Under Parker’s direction, Iowa has ranked among the top 10 nationally in rushing defense five times. Iowa has been in the top 10 in scoring defense three of the past four seasons. In 2010, Iowa was fifth nationally in total defense (332.1), sixth in rushing defense (101.5) and seventh in scoring defense (17.0).
The Iowa media guide lists the ’10 best seasons’ in school history for several categories.
During the Norm Parker era at Iowa, he helped the Hawkeyes to the 2nd, 3rd, 4th, 5th and 7th best rushing defense seasons all time. The 2008 Iowa defense allowed 13.0 points per game, which is tied for the 9th best mark in a single season in Iowa history, with the steel curtain defense of 1981, arguably the best Iowa defense of the last 50 years.
One my lasting images of Parker will be the 2010 Insight Bowl.
The Hawkeyes had just won the game and Parker was brought down to field level in a wheel chair. I looked over in time to see Kirk Ferentz walk over to him, bend down and give Parker a long embrace. When they separated, each man had a tear in his eye and Norm had a few on his cheek.
Parker noticed that I had noticed and I walked over, put out my hand and said ‘Well done, coach’. He shook it, nodded and sat back to take in the scene. I got out of the way quickly, because I didn’t want to take away from his sharing that moment with his players or other coaches.
It felt like the end was near.
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2010 was a tough, tough year on Parker as well as the Iowa staff. Parker missed most of the season due to having one of his legs amputated, related to diabetes. The remaining staff members had to pick up the slack. The Iowa defense didn’t close out as many games as we’d been used to seeing. It was not an easy ride.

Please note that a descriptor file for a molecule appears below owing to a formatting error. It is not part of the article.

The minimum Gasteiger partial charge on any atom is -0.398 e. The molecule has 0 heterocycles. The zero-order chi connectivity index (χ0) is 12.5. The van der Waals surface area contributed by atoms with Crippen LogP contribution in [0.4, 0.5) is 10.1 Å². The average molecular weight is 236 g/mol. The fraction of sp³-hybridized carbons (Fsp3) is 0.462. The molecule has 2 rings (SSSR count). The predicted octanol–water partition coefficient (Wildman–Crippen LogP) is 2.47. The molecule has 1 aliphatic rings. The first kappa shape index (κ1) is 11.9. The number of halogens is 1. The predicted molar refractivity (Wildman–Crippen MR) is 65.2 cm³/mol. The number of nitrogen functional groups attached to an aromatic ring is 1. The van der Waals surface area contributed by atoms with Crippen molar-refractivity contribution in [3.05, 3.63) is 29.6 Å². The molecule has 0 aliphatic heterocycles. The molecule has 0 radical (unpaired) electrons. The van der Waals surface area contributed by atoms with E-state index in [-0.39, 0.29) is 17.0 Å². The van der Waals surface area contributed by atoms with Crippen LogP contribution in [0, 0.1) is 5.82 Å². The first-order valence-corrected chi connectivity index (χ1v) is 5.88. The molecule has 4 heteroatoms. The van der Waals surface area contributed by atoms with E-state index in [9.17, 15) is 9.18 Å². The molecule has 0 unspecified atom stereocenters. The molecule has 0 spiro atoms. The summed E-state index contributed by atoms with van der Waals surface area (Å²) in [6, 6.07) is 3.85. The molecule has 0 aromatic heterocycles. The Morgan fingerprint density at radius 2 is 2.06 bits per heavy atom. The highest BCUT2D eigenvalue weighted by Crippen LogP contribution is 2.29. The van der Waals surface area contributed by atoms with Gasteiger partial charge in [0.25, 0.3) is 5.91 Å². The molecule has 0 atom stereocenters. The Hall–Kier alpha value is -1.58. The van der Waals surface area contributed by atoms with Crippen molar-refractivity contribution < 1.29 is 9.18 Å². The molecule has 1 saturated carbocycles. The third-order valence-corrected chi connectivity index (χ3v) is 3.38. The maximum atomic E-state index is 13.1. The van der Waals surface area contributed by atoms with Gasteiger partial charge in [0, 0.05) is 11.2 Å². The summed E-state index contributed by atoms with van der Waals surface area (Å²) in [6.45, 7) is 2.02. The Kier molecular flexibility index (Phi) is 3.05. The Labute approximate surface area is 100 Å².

However, it ended well.
Parker’s resignation announcement on Sunday night was not shocking. Many of us in the media have probably had this story half written over the past few weeks, as the smoke signals related to Parker’s retirement were plentiful and impossible to miss.
Yet knowing that it was coming doesn’t make it less significant when it finally happens. Norm Parker finished well. We all knew this year’s defense was going to be challenged up front and it was. However they did enough to keep up their end of the bargain more often than not. We will all miss the amazing stories and anecdotes that flowed from Parker and I hope he gets to spend several years with his family.
Marc Morehouse of the Cedar Rapids Gazette tweeted on Sunday night that Iowa’s next defensive coordinator will be the fourth defensive coordinator at Iowa in the last 34 years. That is truly mind boggling in this era of college football. Coaches come and go, but that hasn’t been the case in Iowa City and the Iowa football program has reaped the benefits of continuity.
Now, the Iowa football program is going to make their first coordinator hire since 1999.
My hunch is Kirk Ferentz already knows who is going to replace Parker. He has known this day was coming for the past several weeks if not months. I’m certain he was probably working on a short list the last few years.
Who will be Iowa’s next Defensive Coordinator? Click here to read my thoughts.